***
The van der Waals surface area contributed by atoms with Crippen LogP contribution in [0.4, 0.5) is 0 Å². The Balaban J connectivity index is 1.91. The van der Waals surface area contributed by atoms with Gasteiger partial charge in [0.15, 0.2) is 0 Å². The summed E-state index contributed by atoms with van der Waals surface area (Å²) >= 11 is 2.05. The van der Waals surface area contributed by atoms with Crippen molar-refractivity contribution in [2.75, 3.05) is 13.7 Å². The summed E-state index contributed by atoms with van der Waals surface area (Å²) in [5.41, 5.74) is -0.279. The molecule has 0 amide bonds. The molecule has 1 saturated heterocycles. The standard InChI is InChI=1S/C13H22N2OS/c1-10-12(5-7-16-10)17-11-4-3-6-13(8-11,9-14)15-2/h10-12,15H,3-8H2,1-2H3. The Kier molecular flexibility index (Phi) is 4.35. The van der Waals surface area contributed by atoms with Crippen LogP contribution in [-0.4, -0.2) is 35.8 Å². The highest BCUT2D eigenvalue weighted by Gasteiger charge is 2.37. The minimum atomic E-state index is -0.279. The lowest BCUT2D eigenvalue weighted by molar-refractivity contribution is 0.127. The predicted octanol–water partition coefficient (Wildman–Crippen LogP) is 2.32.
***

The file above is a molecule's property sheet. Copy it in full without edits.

The van der Waals surface area contributed by atoms with Crippen LogP contribution in [0.4, 0.5) is 0 Å². The Balaban J connectivity index is 1.91. The van der Waals surface area contributed by atoms with Gasteiger partial charge in [0.15, 0.2) is 0 Å². The summed E-state index contributed by atoms with van der Waals surface area (Å²) >= 11 is 2.05. The van der Waals surface area contributed by atoms with Crippen molar-refractivity contribution in [2.75, 3.05) is 13.7 Å². The summed E-state index contributed by atoms with van der Waals surface area (Å²) in [5.41, 5.74) is -0.279. The molecule has 0 amide bonds. The molecule has 1 saturated heterocycles. The standard InChI is InChI=1S/C13H22N2OS/c1-10-12(5-7-16-10)17-11-4-3-6-13(8-11,9-14)15-2/h10-12,15H,3-8H2,1-2H3. The Kier molecular flexibility index (Phi) is 4.35. The van der Waals surface area contributed by atoms with Crippen LogP contribution in [-0.4, -0.2) is 35.8 Å². The highest BCUT2D eigenvalue weighted by Gasteiger charge is 2.37. The minimum atomic E-state index is -0.279. The lowest BCUT2D eigenvalue weighted by molar-refractivity contribution is 0.127. The predicted octanol–water partition coefficient (Wildman–Crippen LogP) is 2.32.